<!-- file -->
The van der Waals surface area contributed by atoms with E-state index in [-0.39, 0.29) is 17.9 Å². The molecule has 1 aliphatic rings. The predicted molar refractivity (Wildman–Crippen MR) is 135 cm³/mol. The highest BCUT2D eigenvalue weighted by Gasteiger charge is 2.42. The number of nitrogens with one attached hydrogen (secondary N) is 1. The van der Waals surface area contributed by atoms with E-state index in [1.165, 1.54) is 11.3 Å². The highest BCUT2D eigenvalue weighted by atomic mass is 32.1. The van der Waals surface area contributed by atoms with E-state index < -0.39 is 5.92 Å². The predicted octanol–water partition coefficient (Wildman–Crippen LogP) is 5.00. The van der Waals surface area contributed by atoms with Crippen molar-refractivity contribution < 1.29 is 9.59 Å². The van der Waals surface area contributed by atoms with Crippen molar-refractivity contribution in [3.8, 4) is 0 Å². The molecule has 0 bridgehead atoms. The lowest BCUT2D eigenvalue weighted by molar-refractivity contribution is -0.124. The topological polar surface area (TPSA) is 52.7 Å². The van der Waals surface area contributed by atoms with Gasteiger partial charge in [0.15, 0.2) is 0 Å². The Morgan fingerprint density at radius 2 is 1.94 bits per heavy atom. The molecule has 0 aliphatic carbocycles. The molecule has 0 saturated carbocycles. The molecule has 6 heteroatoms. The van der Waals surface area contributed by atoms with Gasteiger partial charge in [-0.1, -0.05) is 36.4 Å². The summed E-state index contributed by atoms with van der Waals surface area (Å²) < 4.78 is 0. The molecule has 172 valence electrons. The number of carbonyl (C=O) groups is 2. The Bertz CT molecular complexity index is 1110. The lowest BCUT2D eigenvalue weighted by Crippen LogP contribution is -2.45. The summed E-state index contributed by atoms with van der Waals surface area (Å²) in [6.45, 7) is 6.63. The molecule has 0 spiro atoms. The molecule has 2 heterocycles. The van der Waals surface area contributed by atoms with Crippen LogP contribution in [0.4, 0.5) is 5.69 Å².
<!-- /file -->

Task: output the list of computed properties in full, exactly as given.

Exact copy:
The van der Waals surface area contributed by atoms with E-state index in [-0.39, 0.29) is 17.9 Å². The molecule has 1 aliphatic rings. The predicted molar refractivity (Wildman–Crippen MR) is 135 cm³/mol. The highest BCUT2D eigenvalue weighted by Gasteiger charge is 2.42. The number of nitrogens with one attached hydrogen (secondary N) is 1. The van der Waals surface area contributed by atoms with E-state index in [1.165, 1.54) is 11.3 Å². The highest BCUT2D eigenvalue weighted by atomic mass is 32.1. The van der Waals surface area contributed by atoms with E-state index < -0.39 is 5.92 Å². The predicted octanol–water partition coefficient (Wildman–Crippen LogP) is 5.00. The van der Waals surface area contributed by atoms with Crippen molar-refractivity contribution < 1.29 is 9.59 Å². The van der Waals surface area contributed by atoms with Crippen molar-refractivity contribution in [3.8, 4) is 0 Å². The molecule has 0 bridgehead atoms. The lowest BCUT2D eigenvalue weighted by molar-refractivity contribution is -0.124. The topological polar surface area (TPSA) is 52.7 Å². The van der Waals surface area contributed by atoms with Gasteiger partial charge in [0.15, 0.2) is 0 Å². The Morgan fingerprint density at radius 2 is 1.94 bits per heavy atom. The molecule has 0 aliphatic carbocycles. The molecule has 0 saturated carbocycles. The molecule has 6 heteroatoms. The van der Waals surface area contributed by atoms with Gasteiger partial charge in [-0.1, -0.05) is 36.4 Å². The summed E-state index contributed by atoms with van der Waals surface area (Å²) < 4.78 is 0. The molecule has 172 valence electrons. The number of carbonyl (C=O) groups is 2. The Bertz CT molecular complexity index is 1110. The lowest BCUT2D eigenvalue weighted by Crippen LogP contribution is -2.45. The summed E-state index contributed by atoms with van der Waals surface area (Å²) in [6.45, 7) is 6.63. The molecule has 0 spiro atoms. The molecule has 2 heterocycles. The van der Waals surface area contributed by atoms with Crippen LogP contribution in [0.4, 0.5) is 5.69 Å².